Last month, the U.S. Judicial Panel on Multidistrict Litigation centralized all federally filed Zoloft birth defect lawsuits before Judge Cynthia M. Rufe in U.S. District Court for the Eastern District of Pennsylvania. At that time, nearly 100 lawsuits were centralized to the court on behalf of children who were born with birth defects from Zoloft prescribed to their mother’s during pregnancy, and the number is expected to grow.
Earlier this month, Judge Rufe issued a pretrial order scheduling the initial status conference of the MDL for July 12, at which time, attorneys for each side will “suggest procedures that will facilitate the expeditious, economical and just resolution of this litigation,” the order said.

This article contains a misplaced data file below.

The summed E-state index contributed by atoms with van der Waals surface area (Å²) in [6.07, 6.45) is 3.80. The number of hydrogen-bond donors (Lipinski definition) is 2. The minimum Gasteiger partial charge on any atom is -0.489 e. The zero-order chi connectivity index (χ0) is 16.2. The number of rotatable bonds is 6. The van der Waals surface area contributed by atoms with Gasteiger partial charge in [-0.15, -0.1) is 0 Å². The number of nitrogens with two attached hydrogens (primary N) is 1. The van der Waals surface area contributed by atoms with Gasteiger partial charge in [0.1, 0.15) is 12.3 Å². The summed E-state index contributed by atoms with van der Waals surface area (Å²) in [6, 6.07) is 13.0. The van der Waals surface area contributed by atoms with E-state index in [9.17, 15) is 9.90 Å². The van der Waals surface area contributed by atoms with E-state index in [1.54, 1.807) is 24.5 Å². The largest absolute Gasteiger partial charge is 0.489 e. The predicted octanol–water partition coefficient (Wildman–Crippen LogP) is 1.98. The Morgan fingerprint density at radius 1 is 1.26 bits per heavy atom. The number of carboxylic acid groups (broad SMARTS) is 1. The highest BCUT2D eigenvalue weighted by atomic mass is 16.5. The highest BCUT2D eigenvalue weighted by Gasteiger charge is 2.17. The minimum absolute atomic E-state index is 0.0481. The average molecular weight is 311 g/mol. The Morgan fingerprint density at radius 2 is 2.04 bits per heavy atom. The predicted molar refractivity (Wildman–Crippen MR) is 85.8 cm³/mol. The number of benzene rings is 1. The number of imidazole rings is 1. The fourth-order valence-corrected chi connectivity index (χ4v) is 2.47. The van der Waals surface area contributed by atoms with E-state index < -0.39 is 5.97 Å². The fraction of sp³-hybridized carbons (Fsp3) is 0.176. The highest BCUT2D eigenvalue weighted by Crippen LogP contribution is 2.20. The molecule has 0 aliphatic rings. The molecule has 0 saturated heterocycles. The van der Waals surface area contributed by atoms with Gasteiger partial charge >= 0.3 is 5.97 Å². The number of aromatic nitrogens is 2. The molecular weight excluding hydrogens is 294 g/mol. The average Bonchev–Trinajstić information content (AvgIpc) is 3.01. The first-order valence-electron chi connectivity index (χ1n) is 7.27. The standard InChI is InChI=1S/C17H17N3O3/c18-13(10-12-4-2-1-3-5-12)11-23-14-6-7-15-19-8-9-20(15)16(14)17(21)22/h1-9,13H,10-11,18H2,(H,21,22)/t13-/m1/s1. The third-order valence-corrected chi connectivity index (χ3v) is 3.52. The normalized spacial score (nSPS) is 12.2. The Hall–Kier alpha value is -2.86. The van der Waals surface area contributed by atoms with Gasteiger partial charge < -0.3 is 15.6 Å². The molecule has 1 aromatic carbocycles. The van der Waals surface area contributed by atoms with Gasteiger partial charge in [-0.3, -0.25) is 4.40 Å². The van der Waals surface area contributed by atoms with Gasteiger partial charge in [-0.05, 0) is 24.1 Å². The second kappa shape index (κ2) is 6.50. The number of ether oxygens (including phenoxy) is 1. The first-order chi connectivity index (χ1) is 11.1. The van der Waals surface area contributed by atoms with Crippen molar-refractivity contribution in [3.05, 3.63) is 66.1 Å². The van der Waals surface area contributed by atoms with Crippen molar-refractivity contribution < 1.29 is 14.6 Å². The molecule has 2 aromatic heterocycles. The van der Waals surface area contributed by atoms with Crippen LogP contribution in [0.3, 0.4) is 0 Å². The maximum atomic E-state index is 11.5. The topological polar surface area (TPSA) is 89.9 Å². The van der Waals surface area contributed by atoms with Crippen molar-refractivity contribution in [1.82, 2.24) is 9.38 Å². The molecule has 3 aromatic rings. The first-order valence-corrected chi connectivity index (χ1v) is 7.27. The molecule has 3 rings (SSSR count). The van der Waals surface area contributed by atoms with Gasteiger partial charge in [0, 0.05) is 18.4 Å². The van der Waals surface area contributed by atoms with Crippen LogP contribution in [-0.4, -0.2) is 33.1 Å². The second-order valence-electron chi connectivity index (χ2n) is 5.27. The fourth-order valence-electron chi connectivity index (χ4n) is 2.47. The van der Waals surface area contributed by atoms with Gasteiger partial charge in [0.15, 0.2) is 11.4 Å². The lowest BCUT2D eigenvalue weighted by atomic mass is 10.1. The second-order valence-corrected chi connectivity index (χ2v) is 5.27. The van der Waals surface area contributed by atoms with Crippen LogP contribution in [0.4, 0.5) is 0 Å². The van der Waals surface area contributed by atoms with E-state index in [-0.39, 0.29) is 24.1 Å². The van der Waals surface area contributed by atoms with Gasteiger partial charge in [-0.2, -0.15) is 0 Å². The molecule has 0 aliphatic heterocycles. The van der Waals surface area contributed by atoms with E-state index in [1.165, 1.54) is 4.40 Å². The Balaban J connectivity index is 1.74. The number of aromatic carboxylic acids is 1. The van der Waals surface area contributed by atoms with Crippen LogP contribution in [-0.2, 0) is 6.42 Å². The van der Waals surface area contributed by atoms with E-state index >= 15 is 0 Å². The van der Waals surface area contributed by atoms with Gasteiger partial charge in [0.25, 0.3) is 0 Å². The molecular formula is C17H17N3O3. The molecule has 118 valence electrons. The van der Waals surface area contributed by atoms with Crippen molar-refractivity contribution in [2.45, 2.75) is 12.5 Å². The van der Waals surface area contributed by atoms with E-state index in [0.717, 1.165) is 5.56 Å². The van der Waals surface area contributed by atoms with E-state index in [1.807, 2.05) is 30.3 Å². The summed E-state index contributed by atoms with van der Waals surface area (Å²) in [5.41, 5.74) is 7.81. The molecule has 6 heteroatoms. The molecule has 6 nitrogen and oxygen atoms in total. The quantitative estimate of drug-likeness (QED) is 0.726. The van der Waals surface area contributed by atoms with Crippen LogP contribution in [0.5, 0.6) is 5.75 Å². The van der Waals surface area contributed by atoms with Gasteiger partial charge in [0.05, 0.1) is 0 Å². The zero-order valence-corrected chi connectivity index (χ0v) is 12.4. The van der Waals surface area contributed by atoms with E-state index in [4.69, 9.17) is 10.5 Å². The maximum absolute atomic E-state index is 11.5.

The judge also ordered that by June 8, each side is to present a proposed case management order, as well as a brief regarding the factual and critical issues concerning the litigation.
All of the lawsuits involved thus far in the MDL allege that Pfizer failed to adequately warn consumers and physicians about the serious and potentially life-threatening side effects of Zoloft on babies, including heart defects, lung defects, cranial defects and malformations, abdominal defects, spina bifida, and persistent pulmonary hypertension in newborns (PPHN). Zoloft was approved by the FDA in 1991 as a treatment for obsessive-compulsive disorder, anxiety, and depression.